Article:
o       Photocopies of documents from the archives
o       NVivo files
o       STATA files

–       Common RDM challenges included: the best way to back-up, use of central university storage, number of passwords, complexity of working online (which can make free cloud services more attractive), lack of support with queries or uncertainty about who to contact; selection and disposal, uncertainty over who owns the data.

–       Sources of help identified during the event: subject librarians, departmental IT officers, and during the life of the project, Open Exeter staff, existing online resources such as guides from the Digital Curation Centre (http://www.dcc.ac.uk) and the Incremental project (http://www.gla.ac.uk/datamanagement and http://www.lib.cam.ac.uk/preservation/incremental/).

The future of the past: closing workshop for the Data Management Planning projects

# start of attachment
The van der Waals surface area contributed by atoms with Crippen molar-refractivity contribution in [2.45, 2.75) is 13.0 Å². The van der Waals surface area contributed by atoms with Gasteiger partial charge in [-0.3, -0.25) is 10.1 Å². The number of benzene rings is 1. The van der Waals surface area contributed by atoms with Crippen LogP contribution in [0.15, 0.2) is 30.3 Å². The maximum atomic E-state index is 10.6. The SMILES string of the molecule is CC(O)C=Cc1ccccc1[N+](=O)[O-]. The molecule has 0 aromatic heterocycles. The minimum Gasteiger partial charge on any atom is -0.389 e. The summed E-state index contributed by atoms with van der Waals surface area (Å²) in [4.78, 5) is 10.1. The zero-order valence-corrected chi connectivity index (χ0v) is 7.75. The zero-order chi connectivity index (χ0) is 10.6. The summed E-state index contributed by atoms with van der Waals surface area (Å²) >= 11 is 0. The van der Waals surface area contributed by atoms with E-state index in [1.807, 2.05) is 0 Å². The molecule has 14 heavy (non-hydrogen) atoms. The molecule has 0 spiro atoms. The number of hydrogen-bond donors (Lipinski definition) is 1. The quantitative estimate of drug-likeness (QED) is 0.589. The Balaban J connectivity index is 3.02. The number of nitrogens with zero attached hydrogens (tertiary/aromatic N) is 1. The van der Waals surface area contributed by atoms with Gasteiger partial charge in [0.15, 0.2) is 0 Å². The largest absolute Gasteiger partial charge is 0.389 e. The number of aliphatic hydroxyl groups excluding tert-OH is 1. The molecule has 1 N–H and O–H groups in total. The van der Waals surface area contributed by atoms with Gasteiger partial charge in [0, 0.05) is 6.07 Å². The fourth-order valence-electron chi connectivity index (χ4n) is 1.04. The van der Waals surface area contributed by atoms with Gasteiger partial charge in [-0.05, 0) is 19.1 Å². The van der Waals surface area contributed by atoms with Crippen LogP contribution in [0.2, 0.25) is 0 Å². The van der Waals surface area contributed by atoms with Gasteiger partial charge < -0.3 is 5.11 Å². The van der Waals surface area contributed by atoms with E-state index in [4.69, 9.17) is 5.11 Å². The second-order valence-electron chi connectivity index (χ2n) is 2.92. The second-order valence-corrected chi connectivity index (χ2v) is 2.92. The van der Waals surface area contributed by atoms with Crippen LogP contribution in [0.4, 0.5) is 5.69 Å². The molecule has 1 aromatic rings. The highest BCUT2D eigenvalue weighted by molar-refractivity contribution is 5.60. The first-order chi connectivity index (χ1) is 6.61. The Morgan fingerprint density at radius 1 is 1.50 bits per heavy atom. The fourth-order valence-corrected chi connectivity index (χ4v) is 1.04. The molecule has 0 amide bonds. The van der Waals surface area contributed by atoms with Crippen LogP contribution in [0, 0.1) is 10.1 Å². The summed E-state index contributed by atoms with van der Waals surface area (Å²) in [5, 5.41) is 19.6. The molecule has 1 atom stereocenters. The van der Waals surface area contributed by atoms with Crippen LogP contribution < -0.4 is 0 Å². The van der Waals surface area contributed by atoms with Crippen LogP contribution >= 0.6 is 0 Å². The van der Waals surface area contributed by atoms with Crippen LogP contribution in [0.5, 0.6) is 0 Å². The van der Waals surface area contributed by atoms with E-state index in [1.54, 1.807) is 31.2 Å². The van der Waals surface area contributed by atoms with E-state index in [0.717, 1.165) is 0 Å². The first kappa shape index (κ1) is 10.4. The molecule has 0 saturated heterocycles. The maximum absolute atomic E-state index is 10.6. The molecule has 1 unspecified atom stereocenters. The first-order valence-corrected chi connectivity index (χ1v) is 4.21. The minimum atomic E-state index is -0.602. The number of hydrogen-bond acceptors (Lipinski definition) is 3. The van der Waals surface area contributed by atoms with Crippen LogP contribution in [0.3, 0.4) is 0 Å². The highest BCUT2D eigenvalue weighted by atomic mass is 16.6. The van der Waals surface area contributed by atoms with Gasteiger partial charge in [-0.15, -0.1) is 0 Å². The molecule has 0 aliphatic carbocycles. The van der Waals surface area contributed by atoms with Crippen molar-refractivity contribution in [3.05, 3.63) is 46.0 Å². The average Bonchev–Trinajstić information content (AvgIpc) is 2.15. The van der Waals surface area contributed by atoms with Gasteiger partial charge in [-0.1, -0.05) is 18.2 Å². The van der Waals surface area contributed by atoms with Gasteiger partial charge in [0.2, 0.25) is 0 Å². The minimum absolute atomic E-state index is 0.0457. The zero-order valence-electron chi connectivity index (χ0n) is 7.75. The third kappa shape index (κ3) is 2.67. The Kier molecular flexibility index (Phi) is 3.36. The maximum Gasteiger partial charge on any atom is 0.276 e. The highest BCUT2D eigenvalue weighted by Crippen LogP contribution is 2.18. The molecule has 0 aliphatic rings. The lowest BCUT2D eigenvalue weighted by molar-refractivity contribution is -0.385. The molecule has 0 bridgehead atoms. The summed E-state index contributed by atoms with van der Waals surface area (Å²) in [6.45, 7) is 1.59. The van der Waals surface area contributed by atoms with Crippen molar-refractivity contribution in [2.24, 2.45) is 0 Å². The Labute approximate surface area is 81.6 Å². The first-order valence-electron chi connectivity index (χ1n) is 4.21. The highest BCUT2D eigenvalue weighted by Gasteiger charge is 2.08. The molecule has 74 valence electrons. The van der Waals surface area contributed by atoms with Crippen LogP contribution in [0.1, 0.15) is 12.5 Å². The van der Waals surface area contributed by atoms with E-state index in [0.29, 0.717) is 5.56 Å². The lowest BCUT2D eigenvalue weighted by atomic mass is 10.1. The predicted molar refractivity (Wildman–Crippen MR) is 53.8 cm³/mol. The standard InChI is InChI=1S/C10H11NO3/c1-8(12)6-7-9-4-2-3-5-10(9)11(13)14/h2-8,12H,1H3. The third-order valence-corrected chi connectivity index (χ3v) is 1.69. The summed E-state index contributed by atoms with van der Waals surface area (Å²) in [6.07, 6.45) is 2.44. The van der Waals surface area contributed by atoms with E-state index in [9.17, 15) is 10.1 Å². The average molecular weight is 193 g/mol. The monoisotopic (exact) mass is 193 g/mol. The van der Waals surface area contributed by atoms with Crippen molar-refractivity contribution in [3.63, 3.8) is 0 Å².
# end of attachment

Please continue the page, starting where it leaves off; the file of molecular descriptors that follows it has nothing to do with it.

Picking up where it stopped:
It always provokes mixed feelings to attend a closing event marking the end of a project or raft of projects.  On the one hand, it’s melancholy to say goodbye to people, or to know that there will be no more interesting outputs coming from a particular project.  On the other, there is (hopefully) the sense of achievement that comes with having finished a piece of work.  Having something finished, ready to show, then getting ready for the next activity, preparing for the future.  It was useful and thought-provoking to see the findings and outputs of the ‘strand B’ or data management planning projects of the MRD02 programme at the Meeting Challenges in Research Data Planning workshop in London on 23 March.  This event marked the closing of these projects, and gave them an opportunity to share what they’d been doing.  Data management planning by definition is about considering the future, and there was a sense of energy and enthusiasm from the projects on the day which suggested we could easily have met for longer and talked more.  And yet, some elements of the discussion made me think about the past.